FOR JOURNALISTS: PREPARING YOURSELF TO SPEAK WITH SURVIVORS
We recommend any member of the media who is speaking with the family of someone who has died while serving in the military, review guidelines from the Dart Center for Journalism & Trauma for speaking with trauma survivors.
Best Practices in Trauma Reporting
Covering Children & Trauma
Tragedies & Journalists
Resources for Reporters – Reporting on Suicide
Recommendations for Reporting on Suicide (American Foundation for Suicide Prevention)
Dart Center for Journalism & Trauma – Reporting on Suicide
Poynter – Reporting on Suicide
FOR FAMILIES: RESOURCES TO HELP FAMILIES TALK WITH THE MEDIA
Guide for Military Families on Dealing with the Media After a Tragedy
Resources from Workshop on Sharing Your Story When It Involves the Suicide of a Loved One
Sharing Your Story – Presentation Slides
Sharing Your Story Outline – MS-Word pdf file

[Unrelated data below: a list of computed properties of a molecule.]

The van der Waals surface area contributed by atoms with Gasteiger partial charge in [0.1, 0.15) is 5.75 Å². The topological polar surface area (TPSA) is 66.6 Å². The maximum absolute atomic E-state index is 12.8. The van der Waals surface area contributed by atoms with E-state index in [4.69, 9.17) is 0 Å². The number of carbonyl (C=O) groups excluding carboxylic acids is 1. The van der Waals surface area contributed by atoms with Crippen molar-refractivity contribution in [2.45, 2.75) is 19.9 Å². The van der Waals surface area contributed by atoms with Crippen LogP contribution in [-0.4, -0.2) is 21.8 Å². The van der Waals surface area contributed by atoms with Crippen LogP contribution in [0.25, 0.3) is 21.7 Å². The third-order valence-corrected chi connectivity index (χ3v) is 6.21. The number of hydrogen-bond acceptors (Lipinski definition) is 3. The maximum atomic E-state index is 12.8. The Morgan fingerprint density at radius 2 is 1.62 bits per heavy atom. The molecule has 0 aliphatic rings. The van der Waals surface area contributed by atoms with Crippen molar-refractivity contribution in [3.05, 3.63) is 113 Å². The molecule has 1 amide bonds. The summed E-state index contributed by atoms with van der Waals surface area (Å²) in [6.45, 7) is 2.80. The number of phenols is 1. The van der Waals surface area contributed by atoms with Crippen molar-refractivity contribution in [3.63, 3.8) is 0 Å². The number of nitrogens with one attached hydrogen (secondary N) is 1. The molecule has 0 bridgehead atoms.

ABOUT OUR FAMILIES AND MEDIA COVERAGE
Our families did not ask to become public figures when they suffered the death of someone they love. Yet a death in service to country carries public meaning, and often involves public mourning. Many families, in the immediate hours and days after the deaths of their loved ones when they are vulnerable and planning a funeral, are also asked to speak in sound bites and provide photos to the media. Some families use this opportunity to share the story of their loved one’s life and service, and use the media to distribute information to the community about how to contribute to a memorial fund or honor their loved one.